There is no dearth of quotations like these as their number increases by the day. It suffices to say that branding as "ancestral architecture" the rural buildings that have managed to survive the flight from the land, the emptying of the countryside, revamping to the standards of the age, is just another way of saying that these buildings are ageless, hystoryless, from time immemorial, when in fact they are those of the upper layers of the rural population and, as a result, the more resistant and durable structures. On the other hand, the more shoddy and fragile buildings of the rural proletariat,  the first to have been deserted, have been obliterated for the most part (7).

A labourer's single-room dwelling in the Morvan region. Early 19th century postcard. It is unlikely to be still standing.

One may wonder where the phrase "architecture ancestrale" ("ancestral architecture") comes from. It would seem that it originated in French-speaking Quebec where it is not unfrequently used. The high number of occurrences encountered in the Internet sites of The Belle Province leaves one in no doubt. For instance at La Petite-Rivière-Saint-François in the Charlevoix county, a "cottage whose ancestral architecture dates from 1882" ("chalet à l’architecture ancestrale datant de 1882") is for rent (8). Although the somewhat recent date may come as a surpise to a European more accustomed to a history that spans two milleniums, to a Quebecker who can boast a history only 400 years old, 1882 is quite far back in time.

Casual research done with the Google search engine turns up "l’architecture ancestrale des maisons" ("the ancestral architecture of the houses") [in the town of Quebec], "le (…) village de Pointe-au-Pic (…) avec son architecture ancestrale" ("the village of Pointe-de-Pic with its ancestral architecture"), "une architecture ancestrale aux allures européennes" ("an ancestral architecture reminiscent of Europe"), etc. The adjective "ancestral" is also found in connection with "maison" ("house") : "au centre du village [de Stanbridge-East dans la région des Cantons-de-l’Est], entouré de maisons ancestrales fidèles au style américain du 19ième siècle, avec une forte présence de la brique et du bois peint" ("in the centre of the village [of Stanbridge-East in the Cantons-de-l'Est area], surrounded by ancestral houses conforming to the 19th-century American style, with predominating brick and painted wood") (9).

Finally, the phrase is also encounterd in francophone Switzerland: "La région d'Evolène [dans le Valais] (...), constellée de villages et hameaux, surpend le visiteur par la beauté de ses paysages, son architecture ancestrale et l'esprit d'ouverture de ses habitants" ("dotted with villages and hamlets, the Evolène area [in the Valais region], has its visitors stand in awe at its beautiful scenery, ancestral architecture and the openness of its inhabitants") (10). The term "ancestral" is even applied to dry stone walls : "La construction de ces murs est un art ancestral" ("Building these dry stone walls is an ancestral tradition"), to quote the Actions en faveur de l'Environnement Foundation (11).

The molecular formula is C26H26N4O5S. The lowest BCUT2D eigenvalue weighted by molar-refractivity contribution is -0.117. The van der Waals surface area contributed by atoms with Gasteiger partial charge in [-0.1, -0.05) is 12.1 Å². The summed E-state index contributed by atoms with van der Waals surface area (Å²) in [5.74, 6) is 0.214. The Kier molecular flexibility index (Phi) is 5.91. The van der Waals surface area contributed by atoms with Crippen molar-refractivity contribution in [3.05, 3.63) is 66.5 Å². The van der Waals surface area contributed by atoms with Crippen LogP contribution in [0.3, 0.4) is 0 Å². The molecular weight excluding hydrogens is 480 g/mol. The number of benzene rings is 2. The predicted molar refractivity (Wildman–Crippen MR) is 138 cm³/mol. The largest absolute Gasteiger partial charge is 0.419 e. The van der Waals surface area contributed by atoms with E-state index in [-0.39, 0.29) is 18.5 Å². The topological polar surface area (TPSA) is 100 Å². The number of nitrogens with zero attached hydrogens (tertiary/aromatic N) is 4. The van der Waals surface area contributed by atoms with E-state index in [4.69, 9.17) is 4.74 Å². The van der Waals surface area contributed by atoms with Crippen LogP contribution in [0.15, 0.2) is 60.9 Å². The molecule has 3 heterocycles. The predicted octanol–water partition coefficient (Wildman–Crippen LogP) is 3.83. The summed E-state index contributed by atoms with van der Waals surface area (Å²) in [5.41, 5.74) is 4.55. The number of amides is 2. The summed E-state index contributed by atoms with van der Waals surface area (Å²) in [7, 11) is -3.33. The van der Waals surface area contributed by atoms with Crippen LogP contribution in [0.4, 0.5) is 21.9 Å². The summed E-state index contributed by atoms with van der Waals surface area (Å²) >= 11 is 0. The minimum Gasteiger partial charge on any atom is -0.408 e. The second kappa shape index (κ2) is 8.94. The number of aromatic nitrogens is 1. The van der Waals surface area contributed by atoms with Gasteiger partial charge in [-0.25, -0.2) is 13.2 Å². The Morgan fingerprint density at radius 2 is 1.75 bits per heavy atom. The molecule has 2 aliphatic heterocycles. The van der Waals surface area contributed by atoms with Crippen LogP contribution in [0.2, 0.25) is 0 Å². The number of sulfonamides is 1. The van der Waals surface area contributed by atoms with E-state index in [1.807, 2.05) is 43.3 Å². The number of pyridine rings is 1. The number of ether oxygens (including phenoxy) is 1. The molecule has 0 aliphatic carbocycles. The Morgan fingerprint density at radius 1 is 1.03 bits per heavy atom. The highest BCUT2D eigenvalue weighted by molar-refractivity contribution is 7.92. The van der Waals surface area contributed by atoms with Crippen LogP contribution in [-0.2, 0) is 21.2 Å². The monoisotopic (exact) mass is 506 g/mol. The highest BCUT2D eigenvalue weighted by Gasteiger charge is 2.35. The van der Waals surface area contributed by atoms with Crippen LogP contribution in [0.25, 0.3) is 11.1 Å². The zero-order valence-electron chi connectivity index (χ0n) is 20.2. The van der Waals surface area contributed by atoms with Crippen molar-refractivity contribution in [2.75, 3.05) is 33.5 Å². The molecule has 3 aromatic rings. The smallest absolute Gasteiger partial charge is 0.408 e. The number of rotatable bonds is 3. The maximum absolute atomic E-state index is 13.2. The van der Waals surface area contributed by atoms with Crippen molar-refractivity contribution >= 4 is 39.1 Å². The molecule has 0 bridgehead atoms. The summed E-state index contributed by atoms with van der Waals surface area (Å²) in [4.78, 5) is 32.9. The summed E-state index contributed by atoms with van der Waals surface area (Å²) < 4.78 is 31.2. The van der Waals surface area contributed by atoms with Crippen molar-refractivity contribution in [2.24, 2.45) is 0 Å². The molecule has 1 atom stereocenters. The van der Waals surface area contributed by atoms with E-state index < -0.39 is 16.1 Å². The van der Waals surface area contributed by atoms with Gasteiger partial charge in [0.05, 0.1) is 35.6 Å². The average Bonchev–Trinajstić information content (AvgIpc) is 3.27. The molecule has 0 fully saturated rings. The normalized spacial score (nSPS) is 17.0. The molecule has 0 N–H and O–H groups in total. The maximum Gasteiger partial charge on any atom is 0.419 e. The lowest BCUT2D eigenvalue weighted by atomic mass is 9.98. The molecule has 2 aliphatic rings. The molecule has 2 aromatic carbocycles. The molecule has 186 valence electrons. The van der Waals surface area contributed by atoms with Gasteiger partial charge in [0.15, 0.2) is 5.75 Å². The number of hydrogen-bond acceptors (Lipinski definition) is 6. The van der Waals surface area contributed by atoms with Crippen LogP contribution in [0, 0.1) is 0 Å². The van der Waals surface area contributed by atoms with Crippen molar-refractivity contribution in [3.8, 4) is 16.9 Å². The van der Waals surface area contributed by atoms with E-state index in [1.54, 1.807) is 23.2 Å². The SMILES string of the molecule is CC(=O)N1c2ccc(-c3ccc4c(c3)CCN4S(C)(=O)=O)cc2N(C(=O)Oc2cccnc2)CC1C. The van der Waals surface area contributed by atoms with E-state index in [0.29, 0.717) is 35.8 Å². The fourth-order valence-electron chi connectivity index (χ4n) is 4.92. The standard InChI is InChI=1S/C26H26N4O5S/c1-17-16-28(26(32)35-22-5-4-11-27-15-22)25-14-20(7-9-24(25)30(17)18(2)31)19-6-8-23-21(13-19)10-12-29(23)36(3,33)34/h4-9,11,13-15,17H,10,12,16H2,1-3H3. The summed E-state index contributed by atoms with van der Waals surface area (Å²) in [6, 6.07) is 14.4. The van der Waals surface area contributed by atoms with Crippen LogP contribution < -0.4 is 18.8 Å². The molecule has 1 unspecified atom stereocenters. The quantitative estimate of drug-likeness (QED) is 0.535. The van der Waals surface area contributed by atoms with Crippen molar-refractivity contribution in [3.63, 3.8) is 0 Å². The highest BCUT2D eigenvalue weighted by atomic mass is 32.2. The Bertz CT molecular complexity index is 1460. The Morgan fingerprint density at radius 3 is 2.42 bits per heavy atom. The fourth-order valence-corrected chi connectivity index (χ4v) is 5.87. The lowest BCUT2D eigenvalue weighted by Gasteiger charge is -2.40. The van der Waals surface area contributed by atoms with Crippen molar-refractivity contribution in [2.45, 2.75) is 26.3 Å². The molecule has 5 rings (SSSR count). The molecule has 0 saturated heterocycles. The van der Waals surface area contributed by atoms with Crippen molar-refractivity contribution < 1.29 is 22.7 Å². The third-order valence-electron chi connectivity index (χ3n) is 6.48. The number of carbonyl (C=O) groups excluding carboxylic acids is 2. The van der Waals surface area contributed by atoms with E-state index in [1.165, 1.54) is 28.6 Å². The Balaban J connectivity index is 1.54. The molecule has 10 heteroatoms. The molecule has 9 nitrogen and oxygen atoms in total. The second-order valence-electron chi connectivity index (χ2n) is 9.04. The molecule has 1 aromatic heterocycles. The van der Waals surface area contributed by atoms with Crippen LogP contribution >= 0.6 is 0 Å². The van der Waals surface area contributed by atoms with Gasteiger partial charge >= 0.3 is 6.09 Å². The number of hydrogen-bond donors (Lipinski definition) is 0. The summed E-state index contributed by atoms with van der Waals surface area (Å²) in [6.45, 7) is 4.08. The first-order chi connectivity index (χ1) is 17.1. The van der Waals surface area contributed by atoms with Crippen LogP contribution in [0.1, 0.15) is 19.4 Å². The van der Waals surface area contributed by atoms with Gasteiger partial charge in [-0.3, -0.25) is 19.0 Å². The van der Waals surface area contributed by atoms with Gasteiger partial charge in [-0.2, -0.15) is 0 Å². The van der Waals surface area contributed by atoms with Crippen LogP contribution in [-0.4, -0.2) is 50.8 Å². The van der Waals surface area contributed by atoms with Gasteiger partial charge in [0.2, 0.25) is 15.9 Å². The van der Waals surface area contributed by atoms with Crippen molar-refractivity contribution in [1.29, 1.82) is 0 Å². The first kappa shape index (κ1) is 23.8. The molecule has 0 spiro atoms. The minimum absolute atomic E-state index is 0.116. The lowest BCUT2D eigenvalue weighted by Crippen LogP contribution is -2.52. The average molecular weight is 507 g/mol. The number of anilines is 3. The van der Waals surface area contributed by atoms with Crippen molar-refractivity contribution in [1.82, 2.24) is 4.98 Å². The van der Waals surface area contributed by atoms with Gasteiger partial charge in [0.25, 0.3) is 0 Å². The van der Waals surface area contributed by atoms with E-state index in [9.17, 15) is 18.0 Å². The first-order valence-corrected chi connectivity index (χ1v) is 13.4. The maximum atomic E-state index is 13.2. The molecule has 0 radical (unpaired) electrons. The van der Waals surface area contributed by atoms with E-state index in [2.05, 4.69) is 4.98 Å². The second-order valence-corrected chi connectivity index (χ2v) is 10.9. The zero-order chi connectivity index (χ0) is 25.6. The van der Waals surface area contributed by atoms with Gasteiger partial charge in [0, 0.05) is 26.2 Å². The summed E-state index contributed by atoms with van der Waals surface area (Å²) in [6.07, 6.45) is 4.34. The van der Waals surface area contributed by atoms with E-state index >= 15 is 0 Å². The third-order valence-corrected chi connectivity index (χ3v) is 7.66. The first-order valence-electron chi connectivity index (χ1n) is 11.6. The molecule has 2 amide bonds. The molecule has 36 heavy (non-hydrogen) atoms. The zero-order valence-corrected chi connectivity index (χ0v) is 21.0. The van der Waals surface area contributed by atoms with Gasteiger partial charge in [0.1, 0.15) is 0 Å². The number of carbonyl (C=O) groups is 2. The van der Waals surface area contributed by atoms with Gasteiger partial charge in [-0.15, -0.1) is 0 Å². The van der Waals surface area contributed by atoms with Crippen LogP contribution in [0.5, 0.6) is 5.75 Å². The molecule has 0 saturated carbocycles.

A bright future awaits "ancestral". It already is a favourite with the merchants that vaunt their products in the Internet: straw wine, roof shingle, cognac, lime putty, brick, you name it.

NOTES

(*) Ancestral - 1853
Which once belonged to ancestors, which is got from ancestors.
Mœurs, croyances ancestrales. By extension, which harks far back in time. =>immemorial
Le petit Robert

(1) A feature these agencies share in common is their systematic use of verbs like "respecter" (to respect), "protéger" (to protect), "défendre" (to defend), "sauvegarder" (to safeguard), "sauver" (to rescue), "mettre en valeur" (to bring out the value of) (and the latter's offshoot "valoriser").

(2) See Christian Lassure, L'intangible trinité : la maison « traditionnelle », la maison « de pays », la maison « paysanne » (An Undebunkable Trio: the "Traditional" House, the "Local" House, the "Peasant" House), in L'architecture vernaculaire, vol. 8, 1984, pp. 75-82. (Also accessible on line at http://www.pierreseche.com/intangible trinite.htm.)

(3) Online address: http://www.lavallée-stchely.com/tourisme.php+architecture+ancestrale…

(4) Online address: http://www.lemagazine-info/spp.php?article192

(5) See http://depenne.club.fr/texte/sivergue.html. The same site alleges that the "plateau des Claparèdes" at Bonnieux is called "plateau des bories"…

(6) See http://www.ochato.com/productions/Domaine-de-La-Tour-Vieille-Languedoc-Roussillon 42.html.

(7) Let alone the shelters, cabins and huts of the rural working class of the 19th century, now only a distant memory (except for those that were lucky to catch the eye of the photographers of early 20th century postcards).

If the use of earth mixed with chopped reed is an age-old practice in the Northern Vendeen Marsh, the corpus of bourrines  (single-romm cottages)  still extant today date only from the 19th century and early 20th century. They were set up on public-owned land by poor, underprivileged people. See François Le Bœuf, Maison de terre et de roseau : regards sur la bourrine du marais de Monts, In Situ, No 7, février 2006,
http://www.revue.inventaire.culture.gouv.fr/insitu/article.csp?numero=7&id_&rticle=leboeuf-732).

(8) We will refrain from divulging their address as it is already all over the place.

(9) See http://www.beauxvillages.qc.ca/français/villages/stanbridge.html

(10) See http://www.livredemontagne.ch/site.html

(11) See http://www.umwelteinsatz.ch/index-fr.htm


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© CERAV
January 1st, 2009

The above article will be referenced as follows:
Christian Lassure
A new myth: "ancestral architecture"
http://www.pierreseche.com/ancestral_architecture.htm
January 1st, 2009